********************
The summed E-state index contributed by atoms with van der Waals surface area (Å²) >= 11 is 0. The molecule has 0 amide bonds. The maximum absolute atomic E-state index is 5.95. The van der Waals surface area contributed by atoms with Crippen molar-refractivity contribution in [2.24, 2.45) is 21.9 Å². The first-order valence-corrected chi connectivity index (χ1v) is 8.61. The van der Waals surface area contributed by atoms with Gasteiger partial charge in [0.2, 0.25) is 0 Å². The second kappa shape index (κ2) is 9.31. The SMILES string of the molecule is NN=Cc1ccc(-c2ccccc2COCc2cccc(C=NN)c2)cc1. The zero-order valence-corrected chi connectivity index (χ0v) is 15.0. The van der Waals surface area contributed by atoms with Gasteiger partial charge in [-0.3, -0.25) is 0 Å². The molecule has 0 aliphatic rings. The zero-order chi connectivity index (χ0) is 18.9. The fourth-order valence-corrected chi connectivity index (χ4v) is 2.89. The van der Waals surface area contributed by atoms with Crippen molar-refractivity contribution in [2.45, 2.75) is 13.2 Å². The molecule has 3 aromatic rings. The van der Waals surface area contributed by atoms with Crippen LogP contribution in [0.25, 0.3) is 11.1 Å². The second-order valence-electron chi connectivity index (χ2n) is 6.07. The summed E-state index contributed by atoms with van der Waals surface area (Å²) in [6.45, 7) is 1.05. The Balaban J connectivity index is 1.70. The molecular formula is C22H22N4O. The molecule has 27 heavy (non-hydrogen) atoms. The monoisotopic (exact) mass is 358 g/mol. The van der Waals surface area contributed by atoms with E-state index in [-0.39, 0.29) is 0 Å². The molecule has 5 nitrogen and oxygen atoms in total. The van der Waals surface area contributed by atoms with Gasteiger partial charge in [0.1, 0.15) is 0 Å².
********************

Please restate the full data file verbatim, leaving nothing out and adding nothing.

The summed E-state index contributed by atoms with van der Waals surface area (Å²) >= 11 is 0. The molecule has 0 amide bonds. The maximum absolute atomic E-state index is 5.95. The van der Waals surface area contributed by atoms with Crippen molar-refractivity contribution in [2.24, 2.45) is 21.9 Å². The first-order valence-corrected chi connectivity index (χ1v) is 8.61. The van der Waals surface area contributed by atoms with Gasteiger partial charge in [0.2, 0.25) is 0 Å². The second kappa shape index (κ2) is 9.31. The SMILES string of the molecule is NN=Cc1ccc(-c2ccccc2COCc2cccc(C=NN)c2)cc1. The zero-order valence-corrected chi connectivity index (χ0v) is 15.0. The van der Waals surface area contributed by atoms with Gasteiger partial charge in [-0.3, -0.25) is 0 Å². The molecule has 0 aliphatic rings. The zero-order chi connectivity index (χ0) is 18.9. The fourth-order valence-corrected chi connectivity index (χ4v) is 2.89. The van der Waals surface area contributed by atoms with Crippen molar-refractivity contribution in [2.45, 2.75) is 13.2 Å². The molecule has 3 aromatic rings. The van der Waals surface area contributed by atoms with Crippen LogP contribution in [0.25, 0.3) is 11.1 Å². The second-order valence-electron chi connectivity index (χ2n) is 6.07. The summed E-state index contributed by atoms with van der Waals surface area (Å²) in [6.45, 7) is 1.05. The Balaban J connectivity index is 1.70. The molecular formula is C22H22N4O. The molecule has 27 heavy (non-hydrogen) atoms. The monoisotopic (exact) mass is 358 g/mol. The van der Waals surface area contributed by atoms with E-state index in [-0.39, 0.29) is 0 Å². The molecule has 5 nitrogen and oxygen atoms in total. The van der Waals surface area contributed by atoms with Gasteiger partial charge in [0.1, 0.15) is 0 Å².